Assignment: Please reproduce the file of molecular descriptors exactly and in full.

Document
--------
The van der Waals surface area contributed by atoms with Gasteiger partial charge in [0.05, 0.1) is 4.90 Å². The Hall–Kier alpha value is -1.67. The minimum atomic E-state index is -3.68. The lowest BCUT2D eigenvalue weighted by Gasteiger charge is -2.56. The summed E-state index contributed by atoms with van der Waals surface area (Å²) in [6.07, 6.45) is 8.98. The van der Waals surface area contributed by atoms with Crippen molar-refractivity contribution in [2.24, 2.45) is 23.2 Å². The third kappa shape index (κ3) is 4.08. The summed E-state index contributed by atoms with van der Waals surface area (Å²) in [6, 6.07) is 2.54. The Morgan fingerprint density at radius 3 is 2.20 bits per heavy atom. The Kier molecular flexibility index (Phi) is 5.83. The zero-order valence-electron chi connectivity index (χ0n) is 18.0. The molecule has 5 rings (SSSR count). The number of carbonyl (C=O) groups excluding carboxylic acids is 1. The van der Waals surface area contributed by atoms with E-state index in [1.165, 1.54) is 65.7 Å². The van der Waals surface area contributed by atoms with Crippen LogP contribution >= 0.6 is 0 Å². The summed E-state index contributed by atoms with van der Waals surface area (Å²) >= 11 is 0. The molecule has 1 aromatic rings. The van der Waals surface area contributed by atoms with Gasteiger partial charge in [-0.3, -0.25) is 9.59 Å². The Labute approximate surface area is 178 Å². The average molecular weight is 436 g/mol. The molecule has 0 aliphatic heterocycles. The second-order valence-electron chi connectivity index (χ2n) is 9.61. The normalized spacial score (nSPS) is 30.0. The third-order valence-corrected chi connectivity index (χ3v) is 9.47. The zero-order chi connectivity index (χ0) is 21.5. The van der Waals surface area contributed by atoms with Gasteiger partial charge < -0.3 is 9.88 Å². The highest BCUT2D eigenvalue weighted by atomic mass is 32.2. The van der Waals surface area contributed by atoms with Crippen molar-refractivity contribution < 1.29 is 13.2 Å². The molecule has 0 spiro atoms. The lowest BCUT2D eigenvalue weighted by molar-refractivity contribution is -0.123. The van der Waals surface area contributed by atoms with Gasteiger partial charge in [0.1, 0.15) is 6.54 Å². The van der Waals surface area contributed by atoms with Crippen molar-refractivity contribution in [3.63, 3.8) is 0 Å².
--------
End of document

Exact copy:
The van der Waals surface area contributed by atoms with Gasteiger partial charge in [0.05, 0.1) is 4.90 Å². The Hall–Kier alpha value is -1.67. The minimum atomic E-state index is -3.68. The lowest BCUT2D eigenvalue weighted by Gasteiger charge is -2.56. The summed E-state index contributed by atoms with van der Waals surface area (Å²) in [6.07, 6.45) is 8.98. The van der Waals surface area contributed by atoms with Crippen molar-refractivity contribution in [2.24, 2.45) is 23.2 Å². The third kappa shape index (κ3) is 4.08. The summed E-state index contributed by atoms with van der Waals surface area (Å²) in [6, 6.07) is 2.54. The Morgan fingerprint density at radius 3 is 2.20 bits per heavy atom. The Kier molecular flexibility index (Phi) is 5.83. The zero-order valence-electron chi connectivity index (χ0n) is 18.0. The molecule has 5 rings (SSSR count). The number of carbonyl (C=O) groups excluding carboxylic acids is 1. The van der Waals surface area contributed by atoms with E-state index in [1.165, 1.54) is 65.7 Å². The van der Waals surface area contributed by atoms with Crippen LogP contribution >= 0.6 is 0 Å². The summed E-state index contributed by atoms with van der Waals surface area (Å²) >= 11 is 0. The molecule has 1 aromatic rings. The van der Waals surface area contributed by atoms with Gasteiger partial charge in [-0.3, -0.25) is 9.59 Å². The Labute approximate surface area is 178 Å². The average molecular weight is 436 g/mol. The molecule has 0 aliphatic heterocycles. The second-order valence-electron chi connectivity index (χ2n) is 9.61. The normalized spacial score (nSPS) is 30.0. The third-order valence-corrected chi connectivity index (χ3v) is 9.47. The zero-order chi connectivity index (χ0) is 21.5. The van der Waals surface area contributed by atoms with Gasteiger partial charge < -0.3 is 9.88 Å². The highest BCUT2D eigenvalue weighted by atomic mass is 32.2. The van der Waals surface area contributed by atoms with Crippen molar-refractivity contribution < 1.29 is 13.2 Å². The molecule has 0 spiro atoms. The lowest BCUT2D eigenvalue weighted by molar-refractivity contribution is -0.123. The van der Waals surface area contributed by atoms with Gasteiger partial charge in [0.1, 0.15) is 6.54 Å². The van der Waals surface area contributed by atoms with Crippen molar-refractivity contribution in [3.63, 3.8) is 0 Å².